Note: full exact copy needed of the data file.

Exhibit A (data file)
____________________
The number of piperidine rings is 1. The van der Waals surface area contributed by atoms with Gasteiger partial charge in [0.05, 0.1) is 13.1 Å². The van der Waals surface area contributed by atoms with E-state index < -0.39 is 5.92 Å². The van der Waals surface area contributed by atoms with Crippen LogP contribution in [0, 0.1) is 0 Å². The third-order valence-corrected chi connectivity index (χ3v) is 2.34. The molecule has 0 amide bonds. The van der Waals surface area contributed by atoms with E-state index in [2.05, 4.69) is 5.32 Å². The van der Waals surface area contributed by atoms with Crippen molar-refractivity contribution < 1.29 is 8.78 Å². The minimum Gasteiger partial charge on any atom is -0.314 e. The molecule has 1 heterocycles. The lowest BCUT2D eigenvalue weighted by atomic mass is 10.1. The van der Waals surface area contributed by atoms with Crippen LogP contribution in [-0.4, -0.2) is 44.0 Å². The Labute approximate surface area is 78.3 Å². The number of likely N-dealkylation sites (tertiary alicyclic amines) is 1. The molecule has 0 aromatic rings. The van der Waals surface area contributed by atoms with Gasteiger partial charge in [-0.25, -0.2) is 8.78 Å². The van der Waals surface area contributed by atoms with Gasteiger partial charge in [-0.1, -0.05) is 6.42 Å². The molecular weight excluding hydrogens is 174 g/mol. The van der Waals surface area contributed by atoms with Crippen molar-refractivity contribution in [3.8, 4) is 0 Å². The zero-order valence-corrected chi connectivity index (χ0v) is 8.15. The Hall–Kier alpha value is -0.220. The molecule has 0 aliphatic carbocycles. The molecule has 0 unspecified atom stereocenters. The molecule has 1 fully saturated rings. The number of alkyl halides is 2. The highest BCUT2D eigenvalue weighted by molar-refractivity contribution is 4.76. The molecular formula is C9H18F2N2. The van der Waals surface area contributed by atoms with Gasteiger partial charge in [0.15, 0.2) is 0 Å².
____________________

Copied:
The number of piperidine rings is 1. The van der Waals surface area contributed by atoms with Gasteiger partial charge in [0.05, 0.1) is 13.1 Å². The van der Waals surface area contributed by atoms with E-state index < -0.39 is 5.92 Å². The van der Waals surface area contributed by atoms with Crippen LogP contribution in [0, 0.1) is 0 Å². The third-order valence-corrected chi connectivity index (χ3v) is 2.34. The molecule has 0 amide bonds. The van der Waals surface area contributed by atoms with E-state index in [2.05, 4.69) is 5.32 Å². The van der Waals surface area contributed by atoms with Crippen molar-refractivity contribution < 1.29 is 8.78 Å². The minimum Gasteiger partial charge on any atom is -0.314 e. The molecule has 1 heterocycles. The lowest BCUT2D eigenvalue weighted by atomic mass is 10.1. The van der Waals surface area contributed by atoms with Crippen LogP contribution in [-0.4, -0.2) is 44.0 Å². The Labute approximate surface area is 78.3 Å². The number of likely N-dealkylation sites (tertiary alicyclic amines) is 1. The molecule has 0 aromatic rings. The van der Waals surface area contributed by atoms with Gasteiger partial charge in [-0.25, -0.2) is 8.78 Å². The van der Waals surface area contributed by atoms with Gasteiger partial charge in [-0.1, -0.05) is 6.42 Å². The molecular weight excluding hydrogens is 174 g/mol. The van der Waals surface area contributed by atoms with Crippen molar-refractivity contribution in [3.8, 4) is 0 Å². The zero-order valence-corrected chi connectivity index (χ0v) is 8.15. The Hall–Kier alpha value is -0.220. The molecule has 0 aliphatic carbocycles. The molecule has 0 unspecified atom stereocenters. The molecule has 1 fully saturated rings. The number of alkyl halides is 2. The highest BCUT2D eigenvalue weighted by molar-refractivity contribution is 4.76. The molecular formula is C9H18F2N2. The van der Waals surface area contributed by atoms with Gasteiger partial charge in [0.15, 0.2) is 0 Å².